Did Makkah Exists Before 4th Century
Among the many things that Christian (missionaries or otherwise) argue about is that there is no evidence that Makkah existed before the 4th Century. What I usually say is that absence of evidence does not mean that it did not exist. It simply means that the evidence has not been discovered yet.
However, Ka’abah which is in Makkah DID exist long before the Prophet Muhammad (p).
The Greek historian, Diodorus Siculus has written historical documents in the 1st century BC and is known for his Biblitheca Historica. Siculus is the first historian to mention Makkah long before Islam. He wrote: ”And a temple has been set up there, which is very holy and exceedingly revered by all Arabians”. Siculus died in 30 BC.
In his book, Siculus wrote (translated from Greek writing and quoted by Edward Gibbon “Diodorus of Sicily”):
“And a temple has been set-up there, which is very holy and exceedingly revered by all Arabians.” (Translation by C H Oldfather, Diodorus Of Sicily, Volume II, William Heinemann Ltd., London & Harvard University Press, Cambridge, Massachusetts, MCMXXXV, pg. 217)
Reverend Charles Augustus Goodrich, a Christian writer and church minister wrote in his book “Religious Ceremonies and Customs”:
“Among the variety of fabulous traditions which have been propagated by the followers of Mahomet, concerning the origin of this building, we find it asserted, that its existence is coeval with our parents, and that it was built by Adam, after his expulsion from paradise, from a representation of the celestial temple, which the almighty let down from heaven in curtains of light and placed in Mecca, perpendicular under the original. To this the patriarch was commanded to turn his face when he prayed, and to compass it by way of devotion, as the angels did the heavenly one. After the destruction of this temple by the deluge, it was rebuilt by Abraham and his son Ishmael on the same spot, and after the same model, according to directions, which they received by revelation; and since that time, it has continued to be the object of veneration to Ishmael’s descendants. Whatever discredit we may give to these, and other ravings of the Moslem imposter concerning the Caaba its high antiquity cannot be disputed; and the most probable account is, that it was built and used for religious purposes by some of the early patriarchs; and after the introduction of idols, it came to be appropriated to the reception of the pagan divinities. Diodorus Siculus, in his description of the cost of the Red Sea, mentions this temple as being, in his time, held in great veneration by all Arabians; and Pocoke informs us, that the linen or silken veil, with which it is covered, was first offered by a pious King of the Hamyarites, seven hundred years before the time of Mahomet.” (Religious Ceremonies and Customs, Charles Augustus Goodrich, Hartford: Published by Hutchinson and Dwine 1834, pg 124)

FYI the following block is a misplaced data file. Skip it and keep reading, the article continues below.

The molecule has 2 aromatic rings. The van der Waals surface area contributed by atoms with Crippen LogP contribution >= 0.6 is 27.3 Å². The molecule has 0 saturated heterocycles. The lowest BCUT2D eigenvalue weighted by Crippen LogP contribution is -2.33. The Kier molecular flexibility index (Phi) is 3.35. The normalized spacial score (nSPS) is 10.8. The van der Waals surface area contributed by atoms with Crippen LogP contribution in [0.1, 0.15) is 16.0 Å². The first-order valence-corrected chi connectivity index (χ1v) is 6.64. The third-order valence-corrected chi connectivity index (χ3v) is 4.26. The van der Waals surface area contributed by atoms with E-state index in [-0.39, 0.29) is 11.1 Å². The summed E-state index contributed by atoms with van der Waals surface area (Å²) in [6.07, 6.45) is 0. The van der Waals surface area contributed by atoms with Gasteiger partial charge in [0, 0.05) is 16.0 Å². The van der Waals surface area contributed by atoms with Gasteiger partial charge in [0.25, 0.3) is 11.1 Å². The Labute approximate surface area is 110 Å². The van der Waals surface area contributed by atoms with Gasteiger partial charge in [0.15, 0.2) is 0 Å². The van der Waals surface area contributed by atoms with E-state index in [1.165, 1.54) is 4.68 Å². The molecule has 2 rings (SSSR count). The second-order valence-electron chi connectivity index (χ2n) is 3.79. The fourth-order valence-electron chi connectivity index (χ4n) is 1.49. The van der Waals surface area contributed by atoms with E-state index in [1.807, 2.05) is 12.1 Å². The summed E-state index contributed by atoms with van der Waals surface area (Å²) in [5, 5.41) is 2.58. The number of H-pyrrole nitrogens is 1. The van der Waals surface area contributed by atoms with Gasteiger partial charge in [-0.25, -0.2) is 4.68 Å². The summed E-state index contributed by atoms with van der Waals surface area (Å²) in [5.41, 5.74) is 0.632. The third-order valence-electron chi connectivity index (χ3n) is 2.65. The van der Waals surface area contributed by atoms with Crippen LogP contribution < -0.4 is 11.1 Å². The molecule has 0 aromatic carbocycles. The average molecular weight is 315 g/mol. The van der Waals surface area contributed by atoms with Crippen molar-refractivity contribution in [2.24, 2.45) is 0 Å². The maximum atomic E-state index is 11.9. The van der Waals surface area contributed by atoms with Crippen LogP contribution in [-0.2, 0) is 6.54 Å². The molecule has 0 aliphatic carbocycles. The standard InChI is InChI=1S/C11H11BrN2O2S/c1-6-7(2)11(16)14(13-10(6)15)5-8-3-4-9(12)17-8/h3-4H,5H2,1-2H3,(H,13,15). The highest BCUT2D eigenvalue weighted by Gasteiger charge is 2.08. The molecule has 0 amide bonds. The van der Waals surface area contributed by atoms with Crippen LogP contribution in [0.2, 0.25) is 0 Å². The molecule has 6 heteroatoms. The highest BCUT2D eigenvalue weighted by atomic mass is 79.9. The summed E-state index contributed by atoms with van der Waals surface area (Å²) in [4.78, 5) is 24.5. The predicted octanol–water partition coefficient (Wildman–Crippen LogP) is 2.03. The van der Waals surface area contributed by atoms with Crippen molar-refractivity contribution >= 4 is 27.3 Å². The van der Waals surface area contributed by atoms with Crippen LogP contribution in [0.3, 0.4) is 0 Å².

Encyclopedia Britannica makes a similar mention:
“Each tribe, each family, each independent warrior, created and changed the rites and the object of this fantastic worship; but the nation in every age has bowed to the religion as well as to the language, of Mecca. The genuine antiquity of the Caaba extends beyond the Christian era: in describing the coast of the Red Sea, the Greek historian Diodorus has remarked, between the Thamaudites and the Sabeans a famous temple, whose superior sanctity was revered by ALL THE ARABIANS: the linen or silken veil, which is annually renewed by the Turkish Emperor, was first offered by a pious King of the Homerites, who reigned 700 years before the time of Mahomet.” (Encyclopedia Britannica: Or, A Dictionary of Arts, sciences and Miscellaneous Literature Constructed on a Plan Volume 2, by Colin Macfarquhar pg 183 – 184)
Sir William Muir writes in “Life of Muhammad“:
“A very high antiquity must be assigned to the main features of the religion of Mecca… Diodorus Siculus, writing about half a centruy before our era, says of that part of Arabia washed by the Red Sea, ‘there is in this country a temple greatly revered by all thr Arabs’, These words must refer to the holy house of Mecca, for we know of no other which ever commanded the universal homage of Arabia. …Tradition represents the Ka’bah as from time immemorial the scene of pilgrimage from all quarters of Arabia: from Yaman, Hadzramaut, and the shores of the Persian Gulf, from the desret of Syria, and from the distand environs of Hirah and Mesopatamia, men yearly flocked to Mecca. So extensvie a homafe much have had its beginning in an extemely remore age.”
Another 2nd century writer by the name of Claudius Ptolemy from Alexandria, also mentioned Makkah in his writings. Ptolemy was well known mathematician, geographer, astronomer and a writer. In his writings, he mentions Makkah as “Makoraba”:
“Mecca (Makkah al-Mukarramah, lit ‘Mecca the blessed’). For thousands of years Mecca has been a spiritual center. Ptolemy, the second century Greek geographer, mentioned Mecca, calling it ‘Makoraba’. Some have interpreted this to mean temple (from Maqribah in south Arabian) but it may also mean ‘Mecca of the Arabs’.” (The New Encyclopedia of Islam By Cyril Glassé pg 302)
Another writer, IIya Pavlovich (1898-1977) who was also a History professor at University of Leningrad talks about Ptolemy in his book:
“On the caravan route from Syria to the Yemen, in the Hijaz neighbourhood, lay Mecca. Ptolemy, the Greek geographer, mentions it as early as the second century calling it Makoraba, which is derived from the south Arab word Maqrab meaning ‘sanctuary’. (Islam in Iran by I. Pavlovich Petrushevsky pg 3)
Interestingly, Ptolemy, not only wrote about the temple in Makkah but he made several maps showing more than a hundred villages in Arabia Felix.
Names of places from Ptolemy map
Ptolemy World Map Showing Makkah in Hejaz )
Other ancient writers who mentioned Makkah are Ammianus Marcellinus in 2 AD and Pliny the Elder in 1 AD.